There are many different automatic bathroom dryers including Bobrick, the Mitsubishi Jet Towel, World Dryer and the now-famous Dyson Airblade. Most modern restrooms now come equipped with the Airblade. It’s costly but super cool, effective and hygienic, not too mention fast.
Beyond the cost savings, there is an even bigger issue to consider – hand dryers benefit the environment. They’re not entirely without impact, of course, since they run on electricity. Energy usage in the newer models is 80% less than older models, however, and those equipped with motion sensors minimize waste. Paper towels, of course, don’t consume any energy when used, but significant resources are required in their production. It is estimated that every ton of paper towels requires 2 to 4 tons of trees and 20,000 gallons of water for chemical cleansing. Once used, paper towels cannot be recycled because the fiber is too weak. Used paper towels become part of the estimated 40% of municipal waste that is composed of paper products.
Times have changed. There is a growing need in business to reduce costs. There is also a growing awareness among businesses that they have a responsibility to help protect the environment. Products that can help businesses do both are well worth considering. Hand dryers simply make sense.
A battle is being waged, hand dryers vs. paper towels, for our hearts, minds…and hands.
On one side is the old standby, the lowly and unassuming paper towel. On the other is the ever evolving hand dryer, screaming its presence for all to hear. Who’ll win?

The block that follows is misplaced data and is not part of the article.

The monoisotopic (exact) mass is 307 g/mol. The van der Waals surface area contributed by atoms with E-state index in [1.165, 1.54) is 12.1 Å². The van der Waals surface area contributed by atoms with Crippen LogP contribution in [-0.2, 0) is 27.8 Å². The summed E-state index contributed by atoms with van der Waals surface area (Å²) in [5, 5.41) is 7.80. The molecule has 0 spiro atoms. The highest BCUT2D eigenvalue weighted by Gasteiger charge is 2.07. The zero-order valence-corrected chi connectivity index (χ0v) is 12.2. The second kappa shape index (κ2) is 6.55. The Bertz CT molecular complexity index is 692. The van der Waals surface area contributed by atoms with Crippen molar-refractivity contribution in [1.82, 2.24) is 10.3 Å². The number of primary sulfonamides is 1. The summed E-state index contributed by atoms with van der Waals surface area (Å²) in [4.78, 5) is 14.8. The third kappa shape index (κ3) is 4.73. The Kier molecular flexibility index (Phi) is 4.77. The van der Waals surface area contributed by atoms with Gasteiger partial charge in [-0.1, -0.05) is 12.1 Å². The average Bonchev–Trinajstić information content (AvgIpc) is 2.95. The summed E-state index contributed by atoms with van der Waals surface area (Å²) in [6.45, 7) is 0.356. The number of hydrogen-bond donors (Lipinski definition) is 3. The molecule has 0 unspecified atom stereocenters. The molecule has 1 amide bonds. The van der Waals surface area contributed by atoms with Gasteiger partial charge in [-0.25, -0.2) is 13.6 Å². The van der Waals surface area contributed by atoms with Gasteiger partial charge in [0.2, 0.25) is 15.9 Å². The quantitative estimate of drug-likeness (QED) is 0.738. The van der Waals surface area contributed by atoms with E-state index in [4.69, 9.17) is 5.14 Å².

There are several criteria upon which to base a choice – hygiene, cost and environmental impact. Taking them in order, many people have expressed a concern for the possible threat of bacterial contamination that hand dryers may pose. This view is supported by an unpublished, never submitted for peer review (but widely disseminated to the media) research paper authored by researchers from the University of Westminster, London. The preponderance of other research, however, has found no such threat at all.
Even the paper industry doesn’t make much of a case for the cost effectiveness of paper towels. Despite the higher initial cost for hand dryers, the ongoing costs of purchasing paper towels, refilling the dispensers and removing the waste paper, far outstrips the costs of operating a hand dryer. Customers of some models of newer hand dryers report cost reductions as high as 90%.
Finally, which is the best choice for the environment? This is, no doubt, an enormously complex question, requiring consideration of everything from the initial mining of ore or the felling of trees, to the moment the dryer goes off or the paper towel reaches the landfill. Virtually every study available, however, has come to the same conclusion. Hand dryers have a distinct advantage over paper towels, impacting the environment in a much smaller way.
The choice seems clear, don’t you agree? In the epic battle of hand dryers vs. paper towels, hand dryers are the clear winner, hands down.